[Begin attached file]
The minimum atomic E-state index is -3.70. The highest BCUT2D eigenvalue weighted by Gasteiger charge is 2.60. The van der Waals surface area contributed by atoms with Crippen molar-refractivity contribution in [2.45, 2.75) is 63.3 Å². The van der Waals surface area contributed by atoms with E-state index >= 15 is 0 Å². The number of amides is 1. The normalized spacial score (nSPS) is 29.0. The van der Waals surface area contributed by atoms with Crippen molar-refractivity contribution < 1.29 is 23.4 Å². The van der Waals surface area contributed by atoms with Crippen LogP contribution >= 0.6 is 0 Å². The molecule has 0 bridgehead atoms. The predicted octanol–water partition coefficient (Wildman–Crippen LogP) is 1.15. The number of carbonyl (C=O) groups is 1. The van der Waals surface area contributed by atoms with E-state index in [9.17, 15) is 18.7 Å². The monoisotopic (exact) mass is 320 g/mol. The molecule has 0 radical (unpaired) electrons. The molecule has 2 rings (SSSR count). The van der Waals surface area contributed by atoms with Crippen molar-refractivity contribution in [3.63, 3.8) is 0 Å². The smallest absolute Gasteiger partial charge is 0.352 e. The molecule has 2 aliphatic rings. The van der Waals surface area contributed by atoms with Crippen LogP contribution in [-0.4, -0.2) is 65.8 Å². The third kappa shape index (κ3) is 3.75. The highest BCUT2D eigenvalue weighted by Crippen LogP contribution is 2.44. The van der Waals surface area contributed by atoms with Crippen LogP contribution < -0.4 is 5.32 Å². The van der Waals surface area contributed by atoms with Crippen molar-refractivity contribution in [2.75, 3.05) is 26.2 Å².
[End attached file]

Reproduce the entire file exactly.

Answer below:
The minimum atomic E-state index is -3.70. The highest BCUT2D eigenvalue weighted by Gasteiger charge is 2.60. The van der Waals surface area contributed by atoms with Crippen molar-refractivity contribution in [2.45, 2.75) is 63.3 Å². The van der Waals surface area contributed by atoms with E-state index >= 15 is 0 Å². The number of amides is 1. The normalized spacial score (nSPS) is 29.0. The van der Waals surface area contributed by atoms with Crippen molar-refractivity contribution < 1.29 is 23.4 Å². The van der Waals surface area contributed by atoms with Crippen LogP contribution >= 0.6 is 0 Å². The molecule has 0 bridgehead atoms. The predicted octanol–water partition coefficient (Wildman–Crippen LogP) is 1.15. The number of carbonyl (C=O) groups is 1. The van der Waals surface area contributed by atoms with E-state index in [9.17, 15) is 18.7 Å². The monoisotopic (exact) mass is 320 g/mol. The molecule has 0 radical (unpaired) electrons. The molecule has 2 rings (SSSR count). The van der Waals surface area contributed by atoms with Crippen molar-refractivity contribution in [3.63, 3.8) is 0 Å². The smallest absolute Gasteiger partial charge is 0.352 e. The molecule has 2 aliphatic rings. The van der Waals surface area contributed by atoms with Crippen LogP contribution in [-0.4, -0.2) is 65.8 Å². The third kappa shape index (κ3) is 3.75. The highest BCUT2D eigenvalue weighted by Crippen LogP contribution is 2.44. The van der Waals surface area contributed by atoms with Crippen LogP contribution < -0.4 is 5.32 Å². The van der Waals surface area contributed by atoms with Crippen molar-refractivity contribution in [2.75, 3.05) is 26.2 Å².